After inspection of effects, the men are ordered into the corridor, to stand to attention against the wa1l, their toes all on the same line on the linoleum floor. This has to be done at the greatest speed, with the utmost urgency. Once in line, they count off in French, at the top of their voices -- 'Un!', Deux!', 'Trois!' and so on. Few of them yet know how to count in French at this stage. 'If anyone gets it wrong, I'll bring them out a second time and if it's still not right, I'll make them do press-ups again. I'll make them do it five or six times until they get it right,’ the corporal said. When the corporal is satisfied they can go to bed. 'Bonne nuit,' he says to them. 'Bonne nuit, Caporal!' they boom back, still standing at attention. If the Legion is your family, this is how Mum tucks you in.

After a few weeks of this, the thumb-screws are tightened further, when the recruits are taken out to the Farm. They spend four weeks here, running up hills, doing press-ups, going for late-night marches of increasing length, carrying packs of increasing weight, learning basic weaponry, French, and the Legion's repertory of songs, and undergoing unexpected, will-destroying punishments. After this, some of them will undergo further specialist training in the jungles of French Guyana, up to their necks in muddy water. The Farm is an hour's drive from Castelnaudary, in the beautiful countryside of sunflower fields and medieval towns the French call  La France Profonde. Here Sergeant Coco was in his element. On their arrival at the Farm, Coco gave his new charges a threatening stare. 'From now on, you are in my section. I want you to know that I hate layabouts, and I hate thieves. From now on you will do everything together. You will eat together, sleep together, piss together, everything. If one of you messes up, you'll all take the blame. You will all be clean. There are showers here, and toilets, so no one has any excuse to be dirty. I detest filth.' The toilets were surgically clean, probably the cleanest in this district of France. There was overt psychopathic weirdness in the emphasis on uncleanness that was profoundly frightening.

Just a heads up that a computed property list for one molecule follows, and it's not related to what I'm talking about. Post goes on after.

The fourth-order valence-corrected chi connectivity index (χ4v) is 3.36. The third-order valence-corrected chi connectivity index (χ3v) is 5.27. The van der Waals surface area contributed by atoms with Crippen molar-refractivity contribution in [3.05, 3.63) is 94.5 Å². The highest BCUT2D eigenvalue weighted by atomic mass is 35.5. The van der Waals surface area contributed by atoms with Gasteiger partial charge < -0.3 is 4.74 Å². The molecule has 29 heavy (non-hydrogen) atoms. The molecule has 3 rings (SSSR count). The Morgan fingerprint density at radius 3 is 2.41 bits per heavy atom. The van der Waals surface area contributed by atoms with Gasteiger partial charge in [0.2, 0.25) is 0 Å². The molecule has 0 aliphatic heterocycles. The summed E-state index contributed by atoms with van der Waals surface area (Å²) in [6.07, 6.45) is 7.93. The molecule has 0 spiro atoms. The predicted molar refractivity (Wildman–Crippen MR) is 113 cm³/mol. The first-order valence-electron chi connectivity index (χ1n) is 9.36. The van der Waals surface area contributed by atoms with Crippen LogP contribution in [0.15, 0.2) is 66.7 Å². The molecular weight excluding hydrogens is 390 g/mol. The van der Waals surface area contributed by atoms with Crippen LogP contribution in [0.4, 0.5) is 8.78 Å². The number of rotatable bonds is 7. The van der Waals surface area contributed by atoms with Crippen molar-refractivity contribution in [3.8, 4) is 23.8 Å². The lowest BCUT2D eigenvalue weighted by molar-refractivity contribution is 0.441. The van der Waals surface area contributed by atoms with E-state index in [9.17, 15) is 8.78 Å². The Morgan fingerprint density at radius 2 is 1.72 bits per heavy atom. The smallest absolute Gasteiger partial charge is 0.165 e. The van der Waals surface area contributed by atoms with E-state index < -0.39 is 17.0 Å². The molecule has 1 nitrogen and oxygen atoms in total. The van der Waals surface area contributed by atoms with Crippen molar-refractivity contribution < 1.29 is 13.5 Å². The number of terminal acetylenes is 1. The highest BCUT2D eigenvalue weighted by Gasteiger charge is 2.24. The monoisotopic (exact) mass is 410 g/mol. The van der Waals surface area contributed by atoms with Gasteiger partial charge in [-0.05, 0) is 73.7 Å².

One night, at appel, Coco wasn't happy. The kit was put away in the dormitory in a manner that offended his acute eye for symmetry. It put him into a state akin to demonic possession. He went red in the face. He ordered his training officer to go around the room. ' Pas bonl' he shouted, ' Pas bonl' and strode around the room sweeping the things off the shelves with his arm. Then, under Coco's steely gaze, he ordered the stunned recruits to put it all back, then run up the nearby hill and back, and do press-ups. ' Haut! A bas! Haut! A bas! Vite!' Then he threw all the gear out the window, sending them out into the night to pick it up and starting the whole business again.